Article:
– Ranjit Singh
The Malaysian Insider
October 19, 2013
The year 2013 will go down in the annals of Malaysian history for two important dates. First, May 5, when the Opposition won the popular vote in the 13th General Election, and second, October 19, when the second echelon of power in Umno will be decided.
While May 5 saw the incumbents retain power, October 19 will decide if they have enough firepower to ensure that they hold on to the power in the general election due in 2018.
The very fact that the candidates vying for the vice-presidents’ posts were not allowed to debate was a real missed opportunity for Umno members to evaluate the calibre of their future leaders.
Prime Minister Datuk Najib Razak’s seismic shift from 1Malaysia to the right, in a move seen by many as “playing to the gallery”, has actually undone all the ambitious programmes under his transformation programme and has sowed seeds of anger and distrust among the non-Malays.
The announcements of the Bumiputera Empowerment Plan on September 14, 2013 and the backlash against the Chinese after GE13 clearly showed that his position as a PM for all races is questionable.
The time to implement populist measures is over. The announcement that Putrajaya might not implement GST on October 25 is inviting further trouble. Fitch has clearly cautioned further downgrades if adequate fiscal reforms were not taken.
Projected revenue of RM208 billion for 2013 for the government will not be adequate and if there are further downgrades; cost of borrowing will rise and that will worsen the government’s economic management. As in GE13, there was much hype, but the incumbents retained power.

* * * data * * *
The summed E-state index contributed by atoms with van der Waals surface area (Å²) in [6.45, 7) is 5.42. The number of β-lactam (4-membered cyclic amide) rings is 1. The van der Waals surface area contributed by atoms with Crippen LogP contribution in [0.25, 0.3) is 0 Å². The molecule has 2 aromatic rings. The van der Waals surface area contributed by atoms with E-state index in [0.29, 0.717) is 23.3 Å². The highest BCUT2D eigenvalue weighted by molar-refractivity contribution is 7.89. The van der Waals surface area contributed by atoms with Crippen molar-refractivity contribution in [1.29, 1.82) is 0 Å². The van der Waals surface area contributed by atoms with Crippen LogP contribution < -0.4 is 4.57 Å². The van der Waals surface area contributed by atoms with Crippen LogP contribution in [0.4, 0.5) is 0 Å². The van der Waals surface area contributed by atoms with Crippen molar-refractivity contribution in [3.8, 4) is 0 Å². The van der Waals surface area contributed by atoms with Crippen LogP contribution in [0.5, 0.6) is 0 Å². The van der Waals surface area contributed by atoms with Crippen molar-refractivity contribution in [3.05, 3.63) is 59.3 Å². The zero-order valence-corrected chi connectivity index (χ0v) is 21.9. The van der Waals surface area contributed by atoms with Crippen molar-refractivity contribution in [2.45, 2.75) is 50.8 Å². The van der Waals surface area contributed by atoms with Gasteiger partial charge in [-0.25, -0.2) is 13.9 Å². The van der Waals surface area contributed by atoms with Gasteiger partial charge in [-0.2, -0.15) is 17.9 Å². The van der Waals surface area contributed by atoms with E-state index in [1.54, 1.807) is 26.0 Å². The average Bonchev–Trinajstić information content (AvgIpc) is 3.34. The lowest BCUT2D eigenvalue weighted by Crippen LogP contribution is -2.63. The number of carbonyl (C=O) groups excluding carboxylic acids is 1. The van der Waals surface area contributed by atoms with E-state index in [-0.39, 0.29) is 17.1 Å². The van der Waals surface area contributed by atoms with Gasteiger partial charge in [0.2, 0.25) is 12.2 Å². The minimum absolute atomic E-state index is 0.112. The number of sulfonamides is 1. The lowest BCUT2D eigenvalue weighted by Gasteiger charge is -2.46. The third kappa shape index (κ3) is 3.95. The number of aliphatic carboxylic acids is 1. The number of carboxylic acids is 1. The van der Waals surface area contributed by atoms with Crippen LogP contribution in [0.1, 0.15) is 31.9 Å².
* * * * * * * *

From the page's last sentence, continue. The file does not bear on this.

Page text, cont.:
The same may apply to the Umno veep elections. However, the possibility of leaders that have been associated with corruption being elected is also there, and if this happens, Umno will suffer grave consequences.
Mukhriz Mahathir, given his tenure as International Trade and Industry Deputy Minister, has the background of a leader in that position, but the members who decide have to be objective about the selection.
Shafie Apdal, with only 25 divisions from his home state of Sabah will have to fight it out tooth and nail but Hishammuddin Hussein, with his handling of the Lahad Datu fiasco, has left many questions unanswered.
Meanwhile Ahmad Zahid Hamidi is expected to be “at Home” as he has been seen as making all the tough calls that Najib has been evading or avoiding of late.
Based on Shahrizat Abdul Jalil’s win, Umno seem to be a forgiving lot and the possibility of Isa Samad emerging as a winner cannot be discounted.
But I am glad that the election would be over soon, so we can look forward to next Friday, where decisions closest to our hearts, or rather, pockets, will be made. – October 19, 2013.